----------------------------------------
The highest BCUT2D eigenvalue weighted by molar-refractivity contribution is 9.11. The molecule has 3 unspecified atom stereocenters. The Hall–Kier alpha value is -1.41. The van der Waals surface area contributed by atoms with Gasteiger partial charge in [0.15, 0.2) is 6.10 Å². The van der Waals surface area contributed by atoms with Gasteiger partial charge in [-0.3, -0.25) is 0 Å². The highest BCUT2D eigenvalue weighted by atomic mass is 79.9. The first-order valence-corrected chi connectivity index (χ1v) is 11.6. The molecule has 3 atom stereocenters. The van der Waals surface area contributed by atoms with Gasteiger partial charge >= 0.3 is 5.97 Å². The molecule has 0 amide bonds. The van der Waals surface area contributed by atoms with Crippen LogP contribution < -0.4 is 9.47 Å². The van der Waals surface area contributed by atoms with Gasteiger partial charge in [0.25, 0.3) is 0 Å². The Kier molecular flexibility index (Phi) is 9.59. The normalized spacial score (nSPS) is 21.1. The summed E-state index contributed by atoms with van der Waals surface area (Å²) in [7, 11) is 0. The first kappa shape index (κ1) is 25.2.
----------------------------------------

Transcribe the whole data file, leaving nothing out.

The highest BCUT2D eigenvalue weighted by molar-refractivity contribution is 9.11. The molecule has 3 unspecified atom stereocenters. The Hall–Kier alpha value is -1.41. The van der Waals surface area contributed by atoms with Gasteiger partial charge in [0.15, 0.2) is 6.10 Å². The van der Waals surface area contributed by atoms with Gasteiger partial charge in [-0.3, -0.25) is 0 Å². The highest BCUT2D eigenvalue weighted by atomic mass is 79.9. The first-order valence-corrected chi connectivity index (χ1v) is 11.6. The molecule has 3 atom stereocenters. The van der Waals surface area contributed by atoms with Gasteiger partial charge >= 0.3 is 5.97 Å². The molecule has 0 amide bonds. The van der Waals surface area contributed by atoms with Crippen LogP contribution < -0.4 is 9.47 Å². The van der Waals surface area contributed by atoms with Gasteiger partial charge in [0.25, 0.3) is 0 Å². The Kier molecular flexibility index (Phi) is 9.59. The normalized spacial score (nSPS) is 21.1. The summed E-state index contributed by atoms with van der Waals surface area (Å²) in [7, 11) is 0. The first kappa shape index (κ1) is 25.2.